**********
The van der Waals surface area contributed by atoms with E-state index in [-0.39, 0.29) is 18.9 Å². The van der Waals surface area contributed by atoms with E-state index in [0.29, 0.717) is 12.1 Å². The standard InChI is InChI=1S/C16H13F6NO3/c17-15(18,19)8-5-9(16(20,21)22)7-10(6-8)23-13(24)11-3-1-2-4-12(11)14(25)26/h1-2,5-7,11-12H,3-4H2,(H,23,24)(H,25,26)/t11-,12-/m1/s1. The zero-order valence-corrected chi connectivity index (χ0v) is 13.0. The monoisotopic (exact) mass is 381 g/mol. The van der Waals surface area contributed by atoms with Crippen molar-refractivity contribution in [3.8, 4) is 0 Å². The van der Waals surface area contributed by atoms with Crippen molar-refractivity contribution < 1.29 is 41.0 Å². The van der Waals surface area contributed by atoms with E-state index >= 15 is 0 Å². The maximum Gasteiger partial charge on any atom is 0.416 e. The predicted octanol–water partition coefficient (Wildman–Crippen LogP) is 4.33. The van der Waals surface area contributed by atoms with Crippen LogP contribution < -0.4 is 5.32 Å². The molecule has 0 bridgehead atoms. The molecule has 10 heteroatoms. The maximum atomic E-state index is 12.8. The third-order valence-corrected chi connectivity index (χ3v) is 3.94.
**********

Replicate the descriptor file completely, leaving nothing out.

The van der Waals surface area contributed by atoms with E-state index in [-0.39, 0.29) is 18.9 Å². The van der Waals surface area contributed by atoms with E-state index in [0.29, 0.717) is 12.1 Å². The standard InChI is InChI=1S/C16H13F6NO3/c17-15(18,19)8-5-9(16(20,21)22)7-10(6-8)23-13(24)11-3-1-2-4-12(11)14(25)26/h1-2,5-7,11-12H,3-4H2,(H,23,24)(H,25,26)/t11-,12-/m1/s1. The zero-order valence-corrected chi connectivity index (χ0v) is 13.0. The monoisotopic (exact) mass is 381 g/mol. The van der Waals surface area contributed by atoms with Crippen molar-refractivity contribution in [3.8, 4) is 0 Å². The van der Waals surface area contributed by atoms with Crippen molar-refractivity contribution < 1.29 is 41.0 Å². The van der Waals surface area contributed by atoms with E-state index >= 15 is 0 Å². The maximum Gasteiger partial charge on any atom is 0.416 e. The predicted octanol–water partition coefficient (Wildman–Crippen LogP) is 4.33. The van der Waals surface area contributed by atoms with Crippen LogP contribution < -0.4 is 5.32 Å². The molecule has 0 bridgehead atoms. The molecule has 10 heteroatoms. The maximum atomic E-state index is 12.8. The third-order valence-corrected chi connectivity index (χ3v) is 3.94.